On Feb. 9, FMI issued one of its latest reports, “Prefabrication: The Changing Face of Engineering and Construction,” and the numbers presented within suggest that more and more building projects aren’t being put up simply beam by beam. Of the 156 contractors FMI surveyed for the report, 55 percent—compared to just 26 percent in 2010—estimated that prefabricated assemblies made up more than 20 percent of their work, and FMI also found that the actual amount of prefab work in the industry has nearly tripled, from 13 percent in 2010 to 35 percent last year.
Though it hasn’t come close to being the norm for the company yet, prefabrication has begun to creep into the work of structural engineering firm Thornton Tomasetti, according to vice chairman Aine Brazil, from the preassembly of smaller pieces off-site for some projects to construction of larger modules for a handful of projects such as the Stavros Niarchos Foundation–David Rockefeller River Campus at Rockefeller University. “What’s happening, I think, is people would really like to see buildings that could be made up of standard building blocks—kits of parts that you can just pull together and use,” she says.
Brazil believes prefabrication and modularization will continue to account for a growing amount of work moving forward, and as it does, she’s already seeing how it could change her and her firm’s engineering work in key ways. Below, using the Rockefeller University project as a case study, is a look at a four things Brazil thinks engineers will have to consider more closely.
Closer collaboration with contractors
Historically, the structural engineer of a project would be in charge of designing its frame, making sure each portion of the structure can handle the different loads and stresses placed upon it while making room for piping, conduits, and other components. Then, the contractor would take over for the actual construction of the frame and its components. Maintaining this separation of duties is difficult when working with prefabricated or modular parts, however, because it’s no longer enough “to design something that will work for the final condition,” Brazil says.
In the case of Rockefeller University’s river campus, consisting of a new building stretching over FDR Drive to connect the school to the East River, the 19 modules of the steel superstructure that Thornton Tomasetti and the rest of the design-bid-build team eventually settled on were massive, approximately 90 by 48 feet and weighing more than a million pounds each. These modules needed to have “total stability in and of themselves,” Brazil says, but Thornton Tomasetti couldn’t immediately know how they would handle the stresses imposed by the rigging system that subcontractor Banker Steel designed and attached to a barge crane hook to hoist the modules into place.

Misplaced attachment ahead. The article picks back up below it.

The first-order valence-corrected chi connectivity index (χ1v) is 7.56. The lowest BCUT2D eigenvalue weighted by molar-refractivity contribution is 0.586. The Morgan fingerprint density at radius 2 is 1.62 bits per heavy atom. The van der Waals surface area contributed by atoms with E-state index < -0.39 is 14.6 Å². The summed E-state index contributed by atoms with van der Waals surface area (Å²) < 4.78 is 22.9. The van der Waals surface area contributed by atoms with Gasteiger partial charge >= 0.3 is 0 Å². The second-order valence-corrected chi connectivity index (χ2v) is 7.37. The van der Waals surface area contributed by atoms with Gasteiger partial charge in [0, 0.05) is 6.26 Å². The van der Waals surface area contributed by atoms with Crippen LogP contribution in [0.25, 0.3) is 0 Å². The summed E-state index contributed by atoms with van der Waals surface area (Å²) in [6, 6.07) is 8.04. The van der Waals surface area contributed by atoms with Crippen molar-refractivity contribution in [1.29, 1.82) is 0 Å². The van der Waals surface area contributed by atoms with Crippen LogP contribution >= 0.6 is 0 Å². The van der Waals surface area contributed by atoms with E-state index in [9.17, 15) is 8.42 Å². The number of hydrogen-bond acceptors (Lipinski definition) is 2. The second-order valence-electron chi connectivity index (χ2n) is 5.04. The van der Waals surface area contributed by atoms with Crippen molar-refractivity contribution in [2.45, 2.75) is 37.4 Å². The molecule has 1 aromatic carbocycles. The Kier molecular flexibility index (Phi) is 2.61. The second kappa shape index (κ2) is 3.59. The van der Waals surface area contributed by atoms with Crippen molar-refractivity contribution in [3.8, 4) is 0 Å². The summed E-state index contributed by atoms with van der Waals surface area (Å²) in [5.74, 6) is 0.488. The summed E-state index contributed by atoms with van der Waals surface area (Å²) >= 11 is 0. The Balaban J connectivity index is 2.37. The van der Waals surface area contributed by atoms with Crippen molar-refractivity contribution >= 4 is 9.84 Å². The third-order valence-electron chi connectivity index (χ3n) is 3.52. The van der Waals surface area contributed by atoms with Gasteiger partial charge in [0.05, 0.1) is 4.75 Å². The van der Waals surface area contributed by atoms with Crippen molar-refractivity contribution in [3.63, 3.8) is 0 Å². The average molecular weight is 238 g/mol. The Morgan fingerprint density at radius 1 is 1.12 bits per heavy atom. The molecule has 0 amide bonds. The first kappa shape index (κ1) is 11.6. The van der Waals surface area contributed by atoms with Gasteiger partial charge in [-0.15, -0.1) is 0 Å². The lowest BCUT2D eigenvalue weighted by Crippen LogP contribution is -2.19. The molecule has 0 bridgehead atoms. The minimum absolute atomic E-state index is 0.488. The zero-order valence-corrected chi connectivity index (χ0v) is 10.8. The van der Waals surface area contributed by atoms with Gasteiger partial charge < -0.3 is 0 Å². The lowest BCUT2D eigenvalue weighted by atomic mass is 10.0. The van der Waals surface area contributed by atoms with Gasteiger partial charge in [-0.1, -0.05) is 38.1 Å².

“Turner Construction and Banker Steel figured out the actual pieces they’re going to lift, everything about their center of gravity, how they’re going to be loaded,” Brazil says. “They actually have an erection engineer in-house that does a certain amount of the analysis, and we collaborate with him, we check what he does, we talk, we question. It’s a process of getting to an endgame that works for both of us.”
In essence, when working with prefabricated parts, it’s not enough to engineer the building itself; the construction process must be more carefully engineered as well, and that will entail more communication between the engineer and the contractor. FMI’s report notes this, too, stating, “As this ideological and structural shift in the construction industry continues to evolve, we will likely witness a move from traditional design-bid-build contracts toward design-build and new forms of integrated project delivery.”
A focus on custom repeatability